Showing posts from March, 2010

Casting Call: Dave

This is a continuation of my series of blogs to cast the characters in the 80s novel, Three Daves . This blog is spoiler-free. Oh Dave, the beautiful bad boy.  Lots of guys are good-looking, but Dave has that certain je ne sais quoi that girls find irresistible.  Sure, he's got that casual disarray of dirty blond spikes, and brilliant green eyes, and full lips that twist up into a killer smile, but it's not really about how he looks; it's more about how he makes Jen's insides flip upside down with the slightest gesture.  Here are some of my favorite quotes about Dave:   He seemed to understand that a full-on smile would have been too much for any human girl to handle. Jen was totally out of her league with this guy. He made her nervous, and he seemed to be enjoying that fact. She knew she should simply return his confident stare, but she wasn’t nearly advanced enough for that level of flirtation. What was this strange power of his that made her feel and act lik

Casting Call: David

So, last blog I complained about an 80s-themed movie that looked like garbage. That got me thinking about what kind of 80s movie I'd like to see. *insert sly grin*  So, here's my idea: That got me thinking about who would play who. Fun, huh? So I'm going to do a series of blogs to cast each of the characters from Three Daves .  And since the entire story takes place in the 80s, it only seems fair to pick an actor from the 80s as well as one from today.  Let's start with the Daves, shall we?  We'll take them in the order in which they appear in the story, so first up---David.  (The following casting call is spoiler-free.) Here's some excerpts about David, our sensitive loner:     His dark brown hair ... was rumpled, and his expression somewhat glum. Of course, this expression was fairly natural for David. His deep brown, cow-like eyes and his soft-looking pink lips, which curved slightly downward at the corners when he wasn’t deliberately smiling, were alw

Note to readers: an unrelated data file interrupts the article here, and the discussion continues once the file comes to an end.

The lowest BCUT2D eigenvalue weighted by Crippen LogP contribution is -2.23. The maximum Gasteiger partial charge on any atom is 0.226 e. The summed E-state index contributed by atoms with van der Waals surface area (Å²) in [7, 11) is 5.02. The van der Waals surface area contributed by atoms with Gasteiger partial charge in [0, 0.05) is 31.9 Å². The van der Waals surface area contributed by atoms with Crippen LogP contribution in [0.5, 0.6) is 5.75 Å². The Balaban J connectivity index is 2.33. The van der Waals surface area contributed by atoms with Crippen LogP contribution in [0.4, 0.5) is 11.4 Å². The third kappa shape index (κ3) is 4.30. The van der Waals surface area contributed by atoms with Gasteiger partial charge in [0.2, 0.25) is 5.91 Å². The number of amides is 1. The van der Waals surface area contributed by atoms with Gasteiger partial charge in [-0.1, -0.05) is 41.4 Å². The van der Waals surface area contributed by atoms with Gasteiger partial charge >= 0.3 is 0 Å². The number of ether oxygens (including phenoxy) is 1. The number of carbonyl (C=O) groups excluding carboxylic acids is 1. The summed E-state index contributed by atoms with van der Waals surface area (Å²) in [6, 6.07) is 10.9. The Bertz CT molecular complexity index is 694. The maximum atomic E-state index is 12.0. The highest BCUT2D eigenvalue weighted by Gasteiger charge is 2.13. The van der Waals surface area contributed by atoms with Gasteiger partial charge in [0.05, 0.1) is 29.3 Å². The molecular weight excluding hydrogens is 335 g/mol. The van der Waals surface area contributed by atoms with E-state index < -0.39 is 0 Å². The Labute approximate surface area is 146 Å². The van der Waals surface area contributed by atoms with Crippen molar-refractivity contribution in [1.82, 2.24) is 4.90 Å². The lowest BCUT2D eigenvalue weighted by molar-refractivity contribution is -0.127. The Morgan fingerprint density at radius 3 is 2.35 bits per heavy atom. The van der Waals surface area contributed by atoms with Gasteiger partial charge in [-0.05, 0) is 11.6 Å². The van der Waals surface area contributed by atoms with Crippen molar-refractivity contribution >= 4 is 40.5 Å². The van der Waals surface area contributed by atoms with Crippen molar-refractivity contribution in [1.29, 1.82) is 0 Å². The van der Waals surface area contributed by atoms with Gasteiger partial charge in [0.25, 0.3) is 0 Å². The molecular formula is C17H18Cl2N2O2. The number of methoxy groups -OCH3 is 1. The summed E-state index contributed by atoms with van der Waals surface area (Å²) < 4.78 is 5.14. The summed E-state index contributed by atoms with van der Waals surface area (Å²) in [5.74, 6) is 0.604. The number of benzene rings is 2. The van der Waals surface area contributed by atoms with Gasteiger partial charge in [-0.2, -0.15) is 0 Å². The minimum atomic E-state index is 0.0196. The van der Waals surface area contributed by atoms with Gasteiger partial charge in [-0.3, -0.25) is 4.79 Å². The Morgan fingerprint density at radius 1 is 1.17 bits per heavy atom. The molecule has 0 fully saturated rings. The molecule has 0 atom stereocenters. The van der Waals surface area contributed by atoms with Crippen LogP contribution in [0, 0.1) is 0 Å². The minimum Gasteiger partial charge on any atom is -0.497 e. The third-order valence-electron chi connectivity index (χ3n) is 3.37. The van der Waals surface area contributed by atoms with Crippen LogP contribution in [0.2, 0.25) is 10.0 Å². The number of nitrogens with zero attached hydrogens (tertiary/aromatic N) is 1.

John Cusack, You Broke My Heart

Imagine my excitement when, while I waited for Sherlock Holmes to start, a preview came on for a movie that takes place in 1986.  Not only does my novel begin in that very year, but the movie stars John Cusack!  We're talking about Walter 'Gib' Gibson here.  You know, from The Sure Thing (1985).  Gib was my first unattainable crush; I named a Teddy Bear after him and everything.  So I happily crunched my popcorn and bounced in my seat at the very prospect of seeing my Giblet back in the 80s.   Imagine my dismay as the preview played on.  The kitschy retro beginning caused me to willing overlook the weak opening scene with the four guys spending a lame night in.  And I even chuckled a bit at the thought of a hot tub time machine---hey, it was funny the way Craig Robinson looked directly into the camera after he said it---but as a steady stream of inanity spewed forth, my heart dropped, and all hope drained from me when Rod Corddry uttered, "Twitagra." Why Joh

Should I Have Faded to Black?

My mother read the sexy chapters in my book.  She is less than happy. I s'pose I could end this particular blog right there; I mean, it's no big shock that a mother would have trouble with her daughter writing such a thing, right?  But what really bothers me about it is that those few chapters seem to have skewed her overall view of the story.  The message that I hoped to convey has been lost amidst her shock and horror at the admittedly graphic depictions. But it isn't only my mother's reactions that have me bothered. Most readers don't seem to mind those particular chapters one little bit, far from it, and yet I've become concerned that what they'll remember most when it's all said and done is the sex rather than the themes from the book that were my driving force to write it in the first place. And so I have to ask: was I wrong to include such descriptive scenes?  Should I have faded to black?  Did I sabotage my own message by distracting reader